Mid-Spring is kind of an antsy time on the homestead for me. Seedlings are starting to emerge and they take a lot of water and weeding until the garden is in full swing. I have to watch the bees for swarming. Projects need to be done. And the weather is all over the place. I was so grateful for three whole days of rain this week. We desperately need it.
A few weeks ago, we had an open farm day, where we met many neighbors; answered questions about the alpacas, hens, and bees; and sold some dryer balls and greeting cards. We plan to have additional farm days at least once a month during summer and fall.
In the meantime, here’s what’s going on:
The Bee & Bee is thriving! My big task at the moment is keeping an eye out for swarm cells and deciding if/when to split them into a second hive. In a nutshell, a honeybee colony is better thought of as a superorganism that reproduces itself rather than individual bees reproducing. When a colony survives the winter like this one did (yay! yay!), their population climbs quickly and they start to think about throwing off a swarm—a new colony. When that happens, they build queen cells at the bottom of frames, and once those are growing new queens, the bees gorge themselves on honey and about half of them leave with the old queen. They usually land on a nearby tree and scout bees fly out to look for a new place to live. Some beekeepers love to catch swarms (free bees!). Queen Leslie Knope II is doing an amazing job and I just spent good money on her in my emergency requeening last year, so I would very much like for them to not swarm away with her. If I see that they are getting ready to swarm, I can split them to try to prevent it. Or I can split them preemptively. I need to decide which very soon, I think.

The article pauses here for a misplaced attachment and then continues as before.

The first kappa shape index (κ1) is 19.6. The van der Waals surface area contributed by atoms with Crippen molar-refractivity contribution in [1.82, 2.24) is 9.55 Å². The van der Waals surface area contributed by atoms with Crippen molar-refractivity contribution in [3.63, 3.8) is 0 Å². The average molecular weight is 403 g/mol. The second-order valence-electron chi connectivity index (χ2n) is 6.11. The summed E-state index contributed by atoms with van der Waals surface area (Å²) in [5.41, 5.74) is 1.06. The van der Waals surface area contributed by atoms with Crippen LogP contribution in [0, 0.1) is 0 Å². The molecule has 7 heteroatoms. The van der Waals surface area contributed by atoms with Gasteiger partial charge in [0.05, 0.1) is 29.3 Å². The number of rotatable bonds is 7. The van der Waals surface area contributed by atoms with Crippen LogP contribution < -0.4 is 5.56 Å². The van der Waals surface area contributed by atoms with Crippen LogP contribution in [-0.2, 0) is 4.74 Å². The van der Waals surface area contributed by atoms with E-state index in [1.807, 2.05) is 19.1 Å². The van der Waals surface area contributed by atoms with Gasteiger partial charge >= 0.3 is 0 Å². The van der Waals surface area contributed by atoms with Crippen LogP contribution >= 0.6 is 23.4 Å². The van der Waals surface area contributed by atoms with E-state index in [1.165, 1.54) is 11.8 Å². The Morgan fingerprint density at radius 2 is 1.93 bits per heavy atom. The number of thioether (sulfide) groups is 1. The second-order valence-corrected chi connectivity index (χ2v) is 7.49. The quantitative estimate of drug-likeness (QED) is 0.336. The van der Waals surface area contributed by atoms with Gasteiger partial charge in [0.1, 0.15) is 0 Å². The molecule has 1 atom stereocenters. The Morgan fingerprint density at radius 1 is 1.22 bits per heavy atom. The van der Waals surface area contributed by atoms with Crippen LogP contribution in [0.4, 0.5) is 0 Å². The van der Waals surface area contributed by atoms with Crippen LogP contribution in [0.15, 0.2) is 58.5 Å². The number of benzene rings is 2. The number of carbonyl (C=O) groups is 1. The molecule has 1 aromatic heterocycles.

The bees have started to build drone comb in-between the two deep boxes that make the brood nest. Last week during my hive inspection, I was worried that it was swarm cells, but a closer inspection clearly revealed that it was drone cells. Drone (male bee) cells look like bullets. Queen cells look like peanuts and hang down from the bottom of the frame or perpendicular to the rest of the comb. I think they were annoyed that I destroyed some of the drone cells when I pulled the frames out. Sorry girls!